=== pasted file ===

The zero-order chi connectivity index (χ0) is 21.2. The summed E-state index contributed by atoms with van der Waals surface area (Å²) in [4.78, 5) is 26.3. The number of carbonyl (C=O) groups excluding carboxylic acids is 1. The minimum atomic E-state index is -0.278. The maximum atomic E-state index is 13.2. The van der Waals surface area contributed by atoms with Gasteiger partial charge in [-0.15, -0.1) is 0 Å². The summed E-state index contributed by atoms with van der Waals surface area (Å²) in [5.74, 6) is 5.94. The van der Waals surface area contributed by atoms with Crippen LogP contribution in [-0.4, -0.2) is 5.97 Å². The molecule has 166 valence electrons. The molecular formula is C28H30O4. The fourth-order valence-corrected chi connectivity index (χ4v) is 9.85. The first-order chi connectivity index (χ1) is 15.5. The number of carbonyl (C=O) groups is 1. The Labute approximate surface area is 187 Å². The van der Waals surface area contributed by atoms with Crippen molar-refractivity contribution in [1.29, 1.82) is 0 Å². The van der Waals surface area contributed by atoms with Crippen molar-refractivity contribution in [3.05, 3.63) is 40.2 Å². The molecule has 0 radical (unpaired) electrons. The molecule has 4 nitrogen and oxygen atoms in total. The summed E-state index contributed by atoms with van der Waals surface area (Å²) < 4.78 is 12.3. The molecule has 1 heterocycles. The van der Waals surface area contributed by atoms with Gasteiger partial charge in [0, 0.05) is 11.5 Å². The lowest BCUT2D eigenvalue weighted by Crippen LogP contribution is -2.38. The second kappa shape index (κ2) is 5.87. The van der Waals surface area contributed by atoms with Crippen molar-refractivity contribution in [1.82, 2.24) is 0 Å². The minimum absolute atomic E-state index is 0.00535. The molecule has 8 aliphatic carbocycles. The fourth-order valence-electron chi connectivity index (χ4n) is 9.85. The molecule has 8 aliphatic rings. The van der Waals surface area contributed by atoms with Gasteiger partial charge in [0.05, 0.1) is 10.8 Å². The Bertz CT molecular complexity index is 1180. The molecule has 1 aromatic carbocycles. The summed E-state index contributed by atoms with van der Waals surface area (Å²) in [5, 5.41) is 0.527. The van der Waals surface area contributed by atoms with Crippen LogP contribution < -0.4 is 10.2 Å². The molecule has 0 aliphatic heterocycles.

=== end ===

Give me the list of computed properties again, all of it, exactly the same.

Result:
The zero-order chi connectivity index (χ0) is 21.2. The summed E-state index contributed by atoms with van der Waals surface area (Å²) in [4.78, 5) is 26.3. The number of carbonyl (C=O) groups excluding carboxylic acids is 1. The minimum atomic E-state index is -0.278. The maximum atomic E-state index is 13.2. The van der Waals surface area contributed by atoms with Gasteiger partial charge in [-0.15, -0.1) is 0 Å². The summed E-state index contributed by atoms with van der Waals surface area (Å²) in [5.74, 6) is 5.94. The van der Waals surface area contributed by atoms with Crippen LogP contribution in [-0.4, -0.2) is 5.97 Å². The molecule has 166 valence electrons. The molecular formula is C28H30O4. The fourth-order valence-corrected chi connectivity index (χ4v) is 9.85. The first-order chi connectivity index (χ1) is 15.5. The number of carbonyl (C=O) groups is 1. The Labute approximate surface area is 187 Å². The van der Waals surface area contributed by atoms with Crippen molar-refractivity contribution in [1.29, 1.82) is 0 Å². The van der Waals surface area contributed by atoms with Crippen molar-refractivity contribution in [3.05, 3.63) is 40.2 Å². The molecule has 0 radical (unpaired) electrons. The molecule has 4 nitrogen and oxygen atoms in total. The summed E-state index contributed by atoms with van der Waals surface area (Å²) < 4.78 is 12.3. The molecule has 1 heterocycles. The van der Waals surface area contributed by atoms with Gasteiger partial charge in [0, 0.05) is 11.5 Å². The lowest BCUT2D eigenvalue weighted by Crippen LogP contribution is -2.38. The second kappa shape index (κ2) is 5.87. The van der Waals surface area contributed by atoms with Crippen molar-refractivity contribution in [1.82, 2.24) is 0 Å². The minimum absolute atomic E-state index is 0.00535. The molecule has 8 aliphatic carbocycles. The fourth-order valence-electron chi connectivity index (χ4n) is 9.85. The molecule has 8 aliphatic rings. The van der Waals surface area contributed by atoms with Gasteiger partial charge in [0.05, 0.1) is 10.8 Å². The Bertz CT molecular complexity index is 1180. The molecule has 1 aromatic carbocycles. The summed E-state index contributed by atoms with van der Waals surface area (Å²) in [5, 5.41) is 0.527. The van der Waals surface area contributed by atoms with Crippen LogP contribution < -0.4 is 10.2 Å². The molecule has 0 aliphatic heterocycles.